• Implement a chance to fail at casting a spell, with ways to mitigate this chance: expensive costuming/jewelry/amulets, a staff, wand or totem that needs to be on-hand at all times, expensive stays at the magic college or remote locations, etc.
  • Implement a magic focus object. It's an object (like a staff, wand, crystal, etc.) that contains magical power, and the magic user has been trained to channel it outward. The more powerful - and expensive - the item, the more spell power (and higher level spells) it contains. Of course, the magic user can spend money to recharge this item if its natural recharge rate is too slow. The really expensive magic focus objects also reduce chance to fail at casting...

Hopefully this is useful! Thinking about this stuff always takes me back and it's nice to stroll down memory lane every once in a while. :)

X3M's picture
Joined: 10/28/2013
What I find interesting

I have seen that some games have a character. Learn new spells with an increasing cost rate.
Older spells can be increased in efficiency and power at the same increasing cost rate.
Of course, you also need mana to cast the spell.

But the same spells can be bought at as a limited use for a fixed cost. And the spell+mana was mostly embedded inside the scroll.

A character could learn a spell for 1 point, then the next one for 2 points. etc. And while the spellbook would cost a fixed amount. The material in order to learn the spell would increase due to your knowledge as magician.

And a limited spell would cost like if you are spending 3 points. So while having "free" spells increase in costs. The limited spells remain constant. Eventually, you need to choose to grind or to simply accumulate a lot of limited spells. A player could go for the scrolls as if they are ammunition. But one of the spells would be increased in a lot of effectivness. And it would be a personal thing.

Some spells might gain overkill. And thus it is more strategical to have a second spell that you grind on. Maybe even a third. Then again, if you go for all types of spells at the lowest tier. The scrolls are simply relatively cheaper.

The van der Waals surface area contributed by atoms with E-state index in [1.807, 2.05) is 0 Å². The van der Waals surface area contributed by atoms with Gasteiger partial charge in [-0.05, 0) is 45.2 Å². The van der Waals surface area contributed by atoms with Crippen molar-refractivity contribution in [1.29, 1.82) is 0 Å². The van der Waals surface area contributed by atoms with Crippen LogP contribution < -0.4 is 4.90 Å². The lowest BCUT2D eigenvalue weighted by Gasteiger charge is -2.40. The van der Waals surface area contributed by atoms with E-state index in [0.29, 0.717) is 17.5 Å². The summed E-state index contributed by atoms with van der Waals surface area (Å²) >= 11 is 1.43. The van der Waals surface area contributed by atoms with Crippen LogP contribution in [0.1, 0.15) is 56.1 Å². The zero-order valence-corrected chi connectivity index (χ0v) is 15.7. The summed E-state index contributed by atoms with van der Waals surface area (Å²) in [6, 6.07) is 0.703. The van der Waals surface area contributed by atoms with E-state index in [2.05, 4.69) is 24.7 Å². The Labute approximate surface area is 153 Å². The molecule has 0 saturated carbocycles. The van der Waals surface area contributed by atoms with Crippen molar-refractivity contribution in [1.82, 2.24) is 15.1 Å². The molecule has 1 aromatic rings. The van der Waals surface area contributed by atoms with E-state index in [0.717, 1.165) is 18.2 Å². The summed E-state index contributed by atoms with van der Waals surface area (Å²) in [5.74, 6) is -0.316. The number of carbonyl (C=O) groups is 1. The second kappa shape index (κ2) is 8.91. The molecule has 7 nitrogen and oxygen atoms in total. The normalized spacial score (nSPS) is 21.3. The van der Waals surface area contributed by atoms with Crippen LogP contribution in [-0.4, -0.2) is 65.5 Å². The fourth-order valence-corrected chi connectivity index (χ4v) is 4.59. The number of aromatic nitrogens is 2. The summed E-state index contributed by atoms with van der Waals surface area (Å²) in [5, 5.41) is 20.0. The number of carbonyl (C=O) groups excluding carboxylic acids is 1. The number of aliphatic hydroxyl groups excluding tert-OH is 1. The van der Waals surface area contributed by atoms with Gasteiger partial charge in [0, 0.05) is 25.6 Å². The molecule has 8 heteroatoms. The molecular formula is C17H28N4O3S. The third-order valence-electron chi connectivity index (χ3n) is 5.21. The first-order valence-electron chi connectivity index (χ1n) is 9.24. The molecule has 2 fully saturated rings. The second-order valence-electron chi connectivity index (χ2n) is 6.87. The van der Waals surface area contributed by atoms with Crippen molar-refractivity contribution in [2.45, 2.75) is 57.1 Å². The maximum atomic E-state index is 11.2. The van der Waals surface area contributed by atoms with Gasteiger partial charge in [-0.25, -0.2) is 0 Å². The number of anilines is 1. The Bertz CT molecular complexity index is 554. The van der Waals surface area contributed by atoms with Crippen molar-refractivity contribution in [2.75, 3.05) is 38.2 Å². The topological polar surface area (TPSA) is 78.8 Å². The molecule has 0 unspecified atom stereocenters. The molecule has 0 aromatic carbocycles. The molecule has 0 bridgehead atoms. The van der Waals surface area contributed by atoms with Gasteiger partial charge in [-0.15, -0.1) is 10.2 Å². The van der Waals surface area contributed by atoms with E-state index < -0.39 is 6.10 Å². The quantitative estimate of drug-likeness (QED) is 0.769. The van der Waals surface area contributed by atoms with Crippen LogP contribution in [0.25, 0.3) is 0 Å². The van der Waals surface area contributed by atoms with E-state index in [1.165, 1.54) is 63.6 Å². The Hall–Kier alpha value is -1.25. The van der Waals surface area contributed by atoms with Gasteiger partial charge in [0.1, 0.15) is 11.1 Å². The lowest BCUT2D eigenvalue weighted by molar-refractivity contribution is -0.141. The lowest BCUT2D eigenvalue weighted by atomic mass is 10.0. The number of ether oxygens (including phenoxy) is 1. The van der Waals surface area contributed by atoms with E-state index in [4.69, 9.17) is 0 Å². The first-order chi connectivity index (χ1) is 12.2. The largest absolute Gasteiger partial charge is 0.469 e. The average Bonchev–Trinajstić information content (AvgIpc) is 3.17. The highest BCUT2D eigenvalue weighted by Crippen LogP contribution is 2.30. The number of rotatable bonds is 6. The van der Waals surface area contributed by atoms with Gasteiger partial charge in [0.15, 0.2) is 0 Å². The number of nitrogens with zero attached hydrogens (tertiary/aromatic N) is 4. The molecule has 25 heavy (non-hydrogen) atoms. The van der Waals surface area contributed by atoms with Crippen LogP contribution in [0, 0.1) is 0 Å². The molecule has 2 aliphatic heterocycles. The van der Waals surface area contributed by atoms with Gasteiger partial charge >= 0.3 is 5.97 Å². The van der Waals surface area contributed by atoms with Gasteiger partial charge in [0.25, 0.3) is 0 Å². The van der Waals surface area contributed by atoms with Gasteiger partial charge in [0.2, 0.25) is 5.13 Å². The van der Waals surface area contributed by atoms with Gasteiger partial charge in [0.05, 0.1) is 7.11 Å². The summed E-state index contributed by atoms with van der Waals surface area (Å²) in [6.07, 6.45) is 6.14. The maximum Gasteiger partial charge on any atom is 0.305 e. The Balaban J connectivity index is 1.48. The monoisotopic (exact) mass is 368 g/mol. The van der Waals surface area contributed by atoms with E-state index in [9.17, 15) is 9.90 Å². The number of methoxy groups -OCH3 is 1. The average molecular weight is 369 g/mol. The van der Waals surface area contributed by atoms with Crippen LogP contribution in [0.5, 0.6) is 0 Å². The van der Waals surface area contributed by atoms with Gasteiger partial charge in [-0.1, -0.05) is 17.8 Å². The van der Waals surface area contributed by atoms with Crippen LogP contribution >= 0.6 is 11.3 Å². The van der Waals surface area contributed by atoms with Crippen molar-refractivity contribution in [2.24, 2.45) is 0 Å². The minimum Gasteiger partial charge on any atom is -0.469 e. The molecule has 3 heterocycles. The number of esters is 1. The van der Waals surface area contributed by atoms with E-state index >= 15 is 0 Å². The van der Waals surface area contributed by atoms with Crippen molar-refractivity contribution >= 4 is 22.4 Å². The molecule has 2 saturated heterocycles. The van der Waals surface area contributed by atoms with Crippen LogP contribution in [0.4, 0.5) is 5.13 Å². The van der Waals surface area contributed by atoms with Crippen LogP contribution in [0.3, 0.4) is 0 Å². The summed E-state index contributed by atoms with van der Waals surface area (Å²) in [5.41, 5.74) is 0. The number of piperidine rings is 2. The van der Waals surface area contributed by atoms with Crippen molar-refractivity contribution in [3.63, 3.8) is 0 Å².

Let's say a triant is bad against fire.
Then the player could have a tier 1 spell on fire and a scroll of fire. A bigger triant needs more fire. So either grind the fire spell to a higher rank. Or start using more fire scrolls.
In the meantime, a firebug might be defeated with a water spell. The player can now choose to have a tier 1 water spell instead of a tier 2 fire spell.
A bigger firebug and triant, would both cost only 1 scroll now. Unless there is a way to get cheaper scrolls of a kind. Then the player might choose to do that.

There are many possibilities in this.

Warcraft 3 also kinda works like this. But not the same.

larienna's picture
Joined: 07/28/2008
Quote: Position wasn't

Position wasn't factored in beyond abstract terms, except that those last in player order had less of a chance to be attacked.

Incorrect, the higher in rank the character, the greater to odds to get attacked. This is why your fighter in front line always get most of the hits.

Implement a chance to fail at casting a spell

Currently, I made spells works like attacks and having a chance to fail (Like in DnD4th ed), but there are much less defenses available. But the problem is that you pay MP to cast a spell, you do not pay anything for regular attacks. Since you pay for it, I though that having a spell that could fail makes the cost too high. There needs to be something else to compensate, like more powerful outcome than a simple attack. Or maybe less natural defense than regular attacks.